2016 was a funny old year wasn’t it? There was so much loss in terms of celebrities we loved, there was Trump, and the whole world seemed to be filled with political unrest. Not to mention the many racist attacks that Brexit provoked. And I found myself nodding along when people say how bad a year it was.
But then I got to thinking. For me personally, 2016 wasn’t all bad. It wasn’t all good, but it had it’s moments. It taught me endurance.
In March of 2016, my Grandmother died. It was obviously an awful time, but she had been ill for a long time and by the end, I truly believe it was a mercy for her. Maybe it was this realisation, or maybe I inherited a bit of her fighting spirit (until she became ill, she was a very independent woman who still lived alone, socialised and had a very active life – she was 92), but I decided I was going to turn that year around. And I think I did.
So although I nod along when people say 2016 was an awful year, and although I can look at world issues and agree, it was also the year that I truly saw for the first time that I could do anything if I put my mind to it.
During the first few months of the year, I managed to go to the hospital to see my Grandmother everyday. I also managed to work full time, blog five times a week and write and publish Twisted Tales 2. Was it easy? Hell no. I could have quite happily let one or more of those things go, but that’s not my style. If I gave up every time something got hard, I’d get very little done.
Somewhere in the middle of all that shit, I got nominated for a BiBs award, and all of the hard work suddenly made sense. And I saw that with hard work, anything is possible. I didn’t end up winning the award – I didn’t even make the finals, but that didn’t matter. What mattered was that I came to see that even at the darkest times, there is light to be found if you look for it.
Fast forward to July and I decided it was time to stop talking about freelancing and start doing it. So I did. And again, it wasn’t easy at first. I trawled through sites trying to find jobs that were worth it. Jobs that didn’t expect you to be grateful for the $5 they wanted to pay you to write 50,000 words (and yes, that was a genuine offer). And slowly, I started to work on jobs that were worth it. Financially worth it, and mentally rewarding.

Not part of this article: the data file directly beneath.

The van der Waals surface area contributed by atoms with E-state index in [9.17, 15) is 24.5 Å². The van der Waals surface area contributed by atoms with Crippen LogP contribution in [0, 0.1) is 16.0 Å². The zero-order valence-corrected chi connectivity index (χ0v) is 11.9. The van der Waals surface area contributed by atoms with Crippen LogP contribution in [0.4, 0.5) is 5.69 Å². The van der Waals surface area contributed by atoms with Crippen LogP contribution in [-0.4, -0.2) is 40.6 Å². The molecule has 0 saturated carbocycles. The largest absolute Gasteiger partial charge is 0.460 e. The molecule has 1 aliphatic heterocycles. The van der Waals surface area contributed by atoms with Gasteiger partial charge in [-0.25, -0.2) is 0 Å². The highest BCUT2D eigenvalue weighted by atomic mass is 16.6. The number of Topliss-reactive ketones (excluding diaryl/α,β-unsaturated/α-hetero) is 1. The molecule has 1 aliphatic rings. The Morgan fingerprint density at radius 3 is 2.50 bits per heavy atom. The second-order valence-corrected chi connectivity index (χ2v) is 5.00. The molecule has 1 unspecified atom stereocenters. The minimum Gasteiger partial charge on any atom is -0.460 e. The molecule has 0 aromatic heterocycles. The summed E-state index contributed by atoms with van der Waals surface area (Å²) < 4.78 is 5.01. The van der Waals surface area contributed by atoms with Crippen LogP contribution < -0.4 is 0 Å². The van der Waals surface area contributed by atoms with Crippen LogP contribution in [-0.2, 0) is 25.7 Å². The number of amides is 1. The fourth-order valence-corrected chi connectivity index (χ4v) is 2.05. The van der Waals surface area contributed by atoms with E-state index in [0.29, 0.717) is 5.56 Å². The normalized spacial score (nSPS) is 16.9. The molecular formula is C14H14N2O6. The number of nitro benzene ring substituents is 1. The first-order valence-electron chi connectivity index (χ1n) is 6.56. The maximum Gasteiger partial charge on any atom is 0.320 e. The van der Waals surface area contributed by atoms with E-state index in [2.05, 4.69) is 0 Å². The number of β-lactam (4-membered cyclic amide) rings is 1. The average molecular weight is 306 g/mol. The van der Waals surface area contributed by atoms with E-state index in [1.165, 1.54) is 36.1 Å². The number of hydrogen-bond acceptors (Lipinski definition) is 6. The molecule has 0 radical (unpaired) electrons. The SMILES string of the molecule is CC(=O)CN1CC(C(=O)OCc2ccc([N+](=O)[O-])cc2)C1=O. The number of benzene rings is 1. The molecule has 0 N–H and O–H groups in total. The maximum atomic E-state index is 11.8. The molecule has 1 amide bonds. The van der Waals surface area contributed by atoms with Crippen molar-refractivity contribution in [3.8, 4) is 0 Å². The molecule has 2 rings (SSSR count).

I made the decision to work towards quitting my day job by the end of 2017 and writing full time.
By October, something told me that if I didn’t do this now, I never would. So I did it. I handed my notice in at work, and I’ve never looked back. I’m now doing something I love for a living and I’m making more money than I was at my previous job. I was on target to hit my end of year goals and things were looking good. Yesterday, I launched my freelance website.
And then November hit. For some reason, on October 31st at 3am, I decided it would be a good idea to sign up for #NaNoWriMo (if you don’t know, the aim is to write a 50,000 word first draft of a novel through November). It sounded easy enough. I think to hit target, its something like 1,667 words a day. Easy right?
In theory, yes.
Except I was still trying to forge my career in freelance writing and still writing the blog, and doing all of the things that goes with blogging. And before I really knew it, it was November 27th and I had 3,000 words done.
The sensible thing to do at that point would have been to shrug it off and accept it wasn’t going to happen that year. The fact was though, I had announced on my blog and Twitter that I was doing it – and the thought of failing publicly made me want to curl up in a ball and cry (a bit melodramatic I know, but you get the drift).
So I spent two days banging out the remaining 47,000 words. And the days after that catching up on the work I should have been doing those two days. It was hard. It was painful at times. But I did it. I spent my Christmas holidays editing those words, and now, the book I wrote is due for release on February 27th.
So yes, 2016 was slog. I would go so far as to say it was a bitch of a year. But it was also a turning point for me. It was the year that made me see that anything is possible – it’s all about mind set and sheer determination.
And if I can do it, you can too. I don’t think I’m some special case. Anyone can achieve anything they want to if they put their mind to it (and are willing to pull a fair few all nighters).
Will it be easy? Nope. Will it be worth it? Yes. It will.
How was 2016 for you? Do you believe you can do anything if you put your mind to it? Let me know in the comments 🙂